The way we think about the world influences the way we approach social problems, like disease and poverty. The word “intervention” itself comes from the Latin, meaning a “coming-between.” In global health and NTD control, intervening is a social and political act, one that extends biomedicine, public health and development (physically and socio-culturally) from the center (where wealth, power and material advancement are greater) to the periphery, where “diseases of poverty”, by their very definition, are predominately found and clustered [53]. The different world of the international boardroom, the district office and the village (or pastoralist field and urban shantytown) offer very different subjectivities. Inefficiencies, poor decisions, blind-spots, conflicts and unspoken social rules mediate the relationships between these social groups. This is a complicated process, especially as the world continues to evolve from colonial pasts into uncertain multi-polar geopolitical futures where interlocking socio-ecological global crises will present unpredictable challenges for NTD control [2930]. There is a lot to unpack here, as the discussion above has shown, and as a synopsis of the key findings from the three case studies and their relevance to planning and M&E, show in Table 2.

Table 2. Key findings and operational insights from the study relevant to NTD intervention planning and implementation.

To be clear, budget constraints are an important part of ineffective interventions. For example, there would have likely been a different outcome had SOS continuously subsidized insecticide distribution and funded the private veterinarians for continued social mobilization in endemic villages; the budget for rabies vaccination ensured greater capacity to vaccinate in remote areas; and CLTS paid their volunteers and enrolled the support of other stakeholders through direct financial incentives. Money alone could not have solved all of the barriers to change discussed above, but it would have certainly helped. In an ideal world, program planners would get ample operational budgets. The reality is otherwise. Budgets are also stretched from the start, because those who administer and write the grants know that making big promises (for example, to cover large terrains), sometimes beyond what is really tangible, is what can secure the money from international and domestic political and scientific constituents. They also, of course, want to extend their ambitions for positive population health over as large an area as possible.

These realities aside, there are also lots of ways to better use existing resources. The art of project management is to ensure success in the face of limits–a balancing act.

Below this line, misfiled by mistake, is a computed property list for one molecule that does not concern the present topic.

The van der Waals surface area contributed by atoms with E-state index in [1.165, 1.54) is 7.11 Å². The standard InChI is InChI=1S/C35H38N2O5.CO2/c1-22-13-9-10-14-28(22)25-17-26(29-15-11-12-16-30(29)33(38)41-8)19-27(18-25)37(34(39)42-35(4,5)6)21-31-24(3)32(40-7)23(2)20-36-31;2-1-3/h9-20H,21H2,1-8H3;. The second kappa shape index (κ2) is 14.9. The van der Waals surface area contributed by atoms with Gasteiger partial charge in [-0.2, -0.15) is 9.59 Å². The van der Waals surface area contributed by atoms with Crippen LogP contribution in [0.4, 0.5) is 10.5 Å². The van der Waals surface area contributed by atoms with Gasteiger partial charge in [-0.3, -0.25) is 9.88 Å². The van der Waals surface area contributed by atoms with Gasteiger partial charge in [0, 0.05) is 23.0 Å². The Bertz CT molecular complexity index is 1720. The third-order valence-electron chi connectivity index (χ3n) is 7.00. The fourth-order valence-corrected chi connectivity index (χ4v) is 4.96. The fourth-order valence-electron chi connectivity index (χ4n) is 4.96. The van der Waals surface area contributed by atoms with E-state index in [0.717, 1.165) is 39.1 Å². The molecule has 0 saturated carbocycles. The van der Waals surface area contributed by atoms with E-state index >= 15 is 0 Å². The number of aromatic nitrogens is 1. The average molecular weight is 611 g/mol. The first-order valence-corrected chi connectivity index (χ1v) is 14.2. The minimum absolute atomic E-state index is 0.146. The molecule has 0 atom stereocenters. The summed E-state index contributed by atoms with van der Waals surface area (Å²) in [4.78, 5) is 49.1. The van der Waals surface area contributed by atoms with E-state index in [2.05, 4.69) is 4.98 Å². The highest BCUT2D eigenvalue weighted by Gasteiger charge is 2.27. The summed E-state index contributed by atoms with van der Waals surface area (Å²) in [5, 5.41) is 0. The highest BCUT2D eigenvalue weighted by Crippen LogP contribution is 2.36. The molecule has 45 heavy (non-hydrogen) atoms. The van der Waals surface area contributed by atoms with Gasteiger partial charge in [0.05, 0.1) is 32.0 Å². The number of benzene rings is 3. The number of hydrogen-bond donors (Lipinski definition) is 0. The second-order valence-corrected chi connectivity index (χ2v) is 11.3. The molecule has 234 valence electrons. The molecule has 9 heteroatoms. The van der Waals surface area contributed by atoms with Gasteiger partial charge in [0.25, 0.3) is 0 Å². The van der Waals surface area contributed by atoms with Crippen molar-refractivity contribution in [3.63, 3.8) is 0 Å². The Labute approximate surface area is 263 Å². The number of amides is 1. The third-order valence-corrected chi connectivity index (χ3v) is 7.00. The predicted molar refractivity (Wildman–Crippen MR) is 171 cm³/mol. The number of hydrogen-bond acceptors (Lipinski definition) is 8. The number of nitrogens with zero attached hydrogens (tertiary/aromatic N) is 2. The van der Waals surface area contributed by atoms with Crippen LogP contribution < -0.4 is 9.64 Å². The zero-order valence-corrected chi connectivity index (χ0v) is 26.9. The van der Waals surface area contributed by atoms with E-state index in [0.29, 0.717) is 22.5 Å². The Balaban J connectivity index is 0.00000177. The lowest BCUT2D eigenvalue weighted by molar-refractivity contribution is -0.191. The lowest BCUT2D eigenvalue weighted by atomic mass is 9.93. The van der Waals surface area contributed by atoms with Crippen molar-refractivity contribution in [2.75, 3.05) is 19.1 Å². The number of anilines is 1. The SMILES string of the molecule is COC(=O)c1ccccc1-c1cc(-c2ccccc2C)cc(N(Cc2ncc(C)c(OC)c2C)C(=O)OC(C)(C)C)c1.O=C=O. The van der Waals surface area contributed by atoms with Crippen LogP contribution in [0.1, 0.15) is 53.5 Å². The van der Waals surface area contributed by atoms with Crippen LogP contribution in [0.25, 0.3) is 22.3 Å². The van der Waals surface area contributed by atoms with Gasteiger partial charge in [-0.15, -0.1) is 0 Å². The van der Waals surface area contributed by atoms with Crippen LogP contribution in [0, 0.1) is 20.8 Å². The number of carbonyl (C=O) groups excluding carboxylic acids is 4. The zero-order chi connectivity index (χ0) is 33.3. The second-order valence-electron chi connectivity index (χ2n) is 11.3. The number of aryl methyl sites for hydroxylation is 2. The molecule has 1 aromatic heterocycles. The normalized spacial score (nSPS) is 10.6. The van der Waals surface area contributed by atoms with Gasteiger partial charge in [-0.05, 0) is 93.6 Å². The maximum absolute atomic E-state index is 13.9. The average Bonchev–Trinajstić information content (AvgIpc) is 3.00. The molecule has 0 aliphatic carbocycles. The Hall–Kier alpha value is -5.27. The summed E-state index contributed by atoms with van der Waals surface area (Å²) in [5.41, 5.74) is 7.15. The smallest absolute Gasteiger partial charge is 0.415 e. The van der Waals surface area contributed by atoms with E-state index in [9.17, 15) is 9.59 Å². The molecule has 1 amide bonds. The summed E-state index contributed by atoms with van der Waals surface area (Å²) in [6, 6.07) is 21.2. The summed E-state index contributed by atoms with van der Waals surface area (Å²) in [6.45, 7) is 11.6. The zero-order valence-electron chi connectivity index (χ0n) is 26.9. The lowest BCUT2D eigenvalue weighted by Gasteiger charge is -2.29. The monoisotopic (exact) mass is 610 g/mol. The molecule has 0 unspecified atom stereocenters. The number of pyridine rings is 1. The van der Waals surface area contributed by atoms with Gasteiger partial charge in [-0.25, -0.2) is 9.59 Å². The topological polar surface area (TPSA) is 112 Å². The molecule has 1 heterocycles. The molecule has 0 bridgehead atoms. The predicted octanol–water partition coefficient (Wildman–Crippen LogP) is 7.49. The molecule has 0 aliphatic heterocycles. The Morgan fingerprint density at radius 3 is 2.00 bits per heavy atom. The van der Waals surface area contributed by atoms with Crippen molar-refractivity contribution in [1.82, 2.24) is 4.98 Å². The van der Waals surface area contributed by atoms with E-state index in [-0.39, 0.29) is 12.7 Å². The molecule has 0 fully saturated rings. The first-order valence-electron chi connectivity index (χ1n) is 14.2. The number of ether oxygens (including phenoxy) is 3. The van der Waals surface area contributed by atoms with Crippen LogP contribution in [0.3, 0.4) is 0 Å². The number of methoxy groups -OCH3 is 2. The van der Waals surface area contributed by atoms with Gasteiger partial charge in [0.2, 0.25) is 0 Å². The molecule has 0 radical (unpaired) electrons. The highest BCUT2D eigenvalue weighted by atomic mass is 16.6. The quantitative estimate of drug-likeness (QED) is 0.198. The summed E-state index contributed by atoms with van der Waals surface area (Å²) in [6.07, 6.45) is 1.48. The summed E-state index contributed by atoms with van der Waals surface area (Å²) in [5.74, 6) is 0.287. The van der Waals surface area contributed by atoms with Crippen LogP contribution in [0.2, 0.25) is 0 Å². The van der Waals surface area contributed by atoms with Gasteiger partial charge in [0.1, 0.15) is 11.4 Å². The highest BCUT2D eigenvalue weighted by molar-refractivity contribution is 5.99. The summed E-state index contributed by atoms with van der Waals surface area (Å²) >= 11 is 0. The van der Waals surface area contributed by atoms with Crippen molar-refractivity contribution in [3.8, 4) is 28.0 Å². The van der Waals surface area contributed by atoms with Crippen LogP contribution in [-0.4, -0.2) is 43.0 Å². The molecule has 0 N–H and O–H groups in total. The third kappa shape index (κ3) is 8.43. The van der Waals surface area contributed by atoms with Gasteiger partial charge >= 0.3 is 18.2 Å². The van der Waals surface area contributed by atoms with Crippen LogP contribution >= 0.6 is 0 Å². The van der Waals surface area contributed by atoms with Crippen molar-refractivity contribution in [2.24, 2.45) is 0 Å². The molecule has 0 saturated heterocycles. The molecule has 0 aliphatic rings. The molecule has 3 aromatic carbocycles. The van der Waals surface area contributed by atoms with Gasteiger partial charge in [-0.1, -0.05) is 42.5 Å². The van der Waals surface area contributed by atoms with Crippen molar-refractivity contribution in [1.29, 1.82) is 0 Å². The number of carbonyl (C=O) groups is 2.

As I have argued, one major shortcoming of current intervention approaches, whether more top-down (the WHO rabies vaccination program), participatory (CLTS in Zambia) or public-private partnerships (SOS in Uganda)–is the lack of a critical praxis (dialectical movements between reflection and action) embedded within project planning. M&E systems are often weak. Funds are stretched, and/or used in sub-optimal ways. Existing ways of doing things go unchallenged. Hierarchies govern over best practice. Inertia and fatigue sets in. Time is short. Planners spend more time looking upwards to donors than downwards to recipients. The challenge of establishing delivery systems means that community engagement is sidelined. Learning about the details gets pushed to the side.

Proactively learning about the process of implementation, using a framework that is attuned to the forensic details of the process and context itself, may be one hopeful antidote to the placidity of this daily-grind. Seeking out information on the terrain of implementation, the agency of local communities, the strategies and incentives of field staff, the socio-materiality of technology and the challenges of governance should, so I hope, assist in promoting interventions as a process of, what Biehl and Petryna [54] have ingeniously called, the task of “endlessly tinkering” intervention techniques and strategies on the ground. An intervention is never a completed process. It is always evolving and changing. It demands revision. It demands an ethical and moral engagement.

Such an orientation should take place at multiple levels, including with local managers and field staff, and with the methodologies and tools of implementation itself. This should include socio-anthropologists communicating more effectively about what they can bring to the table, and be assisted in doing so by promoting a culture of problem solving, of constructive criticism, critique and adaptation [55].

In a recent book, Reimagining Global Health, Paul Farmer and colleagues [56] argued that global health needs to take a biosocial approach committed to equity and social justice. Many would agree; but the problem is, as the authors note from experience, that “no one sets out to ignore equity…the way we frame issues of causality and response typically fails to give it due consideration” [56]. This gets to the heart of how important our perspectives are in shaping our actions. One small way forward, I think, is to think more critically about what interventions are, what implementation entails and the nature of social action across diverse contexts. To this end, social science, in its ideal form, can offer us what Flyvbjerg [57] has called a “practical wisdom.” Such an approach has much to offer the science of global health delivery, including the control of neglected tropical diseases.


I have accumulated many intellectual debts during this research, working with many collaborators and field assistants on NTDs since 2010. There are simply too many people to name. Collectively, without your assistance, this work would not have been possible. Thanks for the companionship, insights and hard work! In particular, the fieldwork that informed this particular paper was conducted during a doctorate thesis at the Centre of African Studies and Division of Infection and Pathway Medicine, University of Edinburgh. I would like to thank my supervisory committee including Sue Welburn, James Smith, Lawrence Dritsas, Ian Scoones and Rebecca Marsland, among many other people, for intellectual guidance during this time. Partners in Africa from the Integrated Control of Neglected Zoonoses (ICONZ) project (Charles Waiswa, Rudovick Kazwala, Helena Ngowi, Chummy Sikasunge and many others) provided substantial assistance in Uganda, Tanzania and Zambia, for which I remain very grateful.